Increased seismicity under Hudson volcano, alert level raised, Chile

Increased seismicity under Hudson volcano, alert level raised, Chile

The National Geology and Mining Service of Chile (SERNAGEOMIN) has raised the alert level for Cerro Hudson volcano from Green to Yellow (2 of 4) on December 22, 2020. The last eruption of this volcano took place in 2011 (VEI 2). This volcano has a history of VEI 6 and VEI 5 eruptions, with the last VEI 5 from August 8 to October 27, 1991 -- this was Chile's second-largest eruption of the 20th century.

The decision to raise the alert level was made after the evaluation of activity from December 1 to 15, which showed increased seismicity under the volcano -- volcano-tectonic, long-period, and hybrid earthquakes were detected.

This measure is constituted as a state of reinforcement of surveillance, by monitoring risk conditions, and to activate the regional agencies in order to respond in a timely manner to eventual emergency situations.

The quakes were located about 4.7 km (2.9 miles) ESE of the center of the caldera at a depth of 4.6 km (2.8 miles). A significant amount of seismicity took place on December 10 and 11.

36 long-period (LP) seismic events were detected. Long-period earthquakes are produced by the injection of magma into the surrounding rock. These earthquakes are a result of pressure changes during the unsteady transport of the magma, indicating that a volcano is about to erupt. 

In addition, 5 hybrid (HB) earthquakes were recorded, with the strongest equal to M3.1, located 4 km (2.5 miles) SSE of the center of the caldera at a depth of 4.3 km (2.7 miles).

According to the data provided by 2 GNSS stations, there are no registered variations in deformation, suggesting no changes in the internal volcanic load. There are also no anomalies in the emission of sulfur dioxide and no thermal spots have been recorded.

Cerro Hudson volcano on December 6, 2020. Credit: Copernicus EU/Sentinel-2, TW

SERNAGEOMIN director, Alfonso Domeyko, urged citizens to remain calm. 

"Our country has a robust Volcanic Surveillance Network, which monitors 45 volcanoes 24/7 in real-time through the Southern Andes Volcano Observatory (OVDAS)," Domeyko said, adding that it's important to respect and comply with the recommendations provided by SERNAGEOMIN and OVDAS.

Although these earthquakes were not felt by people living around the volcano, 'all the operational contingency plans are in place and it is important that people stay informed through official channels.'

Cerro Hudson volcano on December 6, 2020. Credit: Copernicus EU/Sentinel-2, TW

Given that the Hudson volcano is an active volcano that has had 2 major eruptions in a period of just 20 years, it is estimated that this type of activity will occur again in the future.

The greatest danger is from distant tephra rain and the soluble fluoride it can carry. Lahars, particularly along the Huemules River, pose a risk to the population, agriculture, and livestock in the region.

Hudson's VEI 5 eruption from August to October 1991 is one of the world's largest eruptions of the 20th century and Chile's second-largest eruption of the century. In the particular case of Chile, this eruption was only surpassed by the eruption of the Quizapu volcano in 1932.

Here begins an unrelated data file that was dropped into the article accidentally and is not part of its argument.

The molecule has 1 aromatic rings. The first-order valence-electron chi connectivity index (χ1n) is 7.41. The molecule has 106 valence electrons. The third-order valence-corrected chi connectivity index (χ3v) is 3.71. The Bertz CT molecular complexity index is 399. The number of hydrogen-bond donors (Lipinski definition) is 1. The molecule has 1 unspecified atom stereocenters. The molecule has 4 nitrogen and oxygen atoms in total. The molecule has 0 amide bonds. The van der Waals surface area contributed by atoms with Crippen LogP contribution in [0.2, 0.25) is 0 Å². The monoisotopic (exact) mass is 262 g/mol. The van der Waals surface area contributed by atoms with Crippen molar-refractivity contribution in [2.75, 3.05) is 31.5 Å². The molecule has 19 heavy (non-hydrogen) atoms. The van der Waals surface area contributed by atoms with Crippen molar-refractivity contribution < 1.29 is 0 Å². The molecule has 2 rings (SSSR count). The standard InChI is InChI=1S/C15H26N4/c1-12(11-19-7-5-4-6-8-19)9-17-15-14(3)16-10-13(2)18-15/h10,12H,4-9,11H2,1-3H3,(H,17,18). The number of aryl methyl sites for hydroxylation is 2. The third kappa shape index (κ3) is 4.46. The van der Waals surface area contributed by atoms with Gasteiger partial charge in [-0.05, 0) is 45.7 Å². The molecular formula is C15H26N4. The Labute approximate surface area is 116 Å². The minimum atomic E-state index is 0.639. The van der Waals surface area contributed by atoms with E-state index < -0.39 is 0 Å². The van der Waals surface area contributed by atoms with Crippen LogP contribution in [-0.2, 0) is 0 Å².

Geological summary

The ice-filled, 10 km (6.2 miles) wide caldera of the remote Cerro Hudson volcano was not recognized until its first 20th-century eruption in 1971. It is the southernmost volcano in the Chilean Andes related to subduction of the Nazca plate beneath the South American plate.

The massive volcano covers an area of 300 km2 (115 mi3).

The compound caldera is drained through a breach on its NW rim, which has been the source of mudflows down the Río de Los Huemeles. Two cinder cones occur N of the volcano and others occupy the SW and SE flanks. 

This volcano has been the source of several major Holocene explosive eruptions.

An eruption about 6 700 years ago was one of the largest known in the southern Andes during the Holocene; another eruption about 3 600 years ago also produced more than 10 km3 (2.4 mi3) of tephra.

The eruption in 1991 was Chile's second-largest of the 20th century and formed a new 800 m (2 624 feet) wide crater in the SW portion of the caldera.

Featured image: Cerro Hudson volcano on December 6, 2020. Credit: Copernicus EU/Sentinel-2, TW

Comments

Jamal Shrair 8 months ago

OUR MAGNETOSPHERE IS UNDER HUGE STRESS A few days ago, I expected an extra pressure will be induced on Earth's magnetosphere, and now it can be seen. I know that an increase of gamma rays emission as a result of the great conjunction 2020 will generate extra stress on Earth's magnetosphere. Keep in mind that gamma rays induce bigger stress on Earth's magnetosphere compared with other magnetic radiations. However, usually gamma rays emitted from the Sun are not as intense as, gamma rays from the dense regions of the Universe, but, due to the current state of Earth's magnetic field, and the increase in the strength of the Sun's magnetic field, even solar gamma rays can cause huge stress on the magnetosphere and temporary collapse the ionosphere. Moreover, large earthquakes and intense volcanic eruptions happen as a result of huge stress induced on Earth’s magnetic field which begins at the ionosphere. https://www.youtube.com/watch?v=iZ3q1_fwCqk

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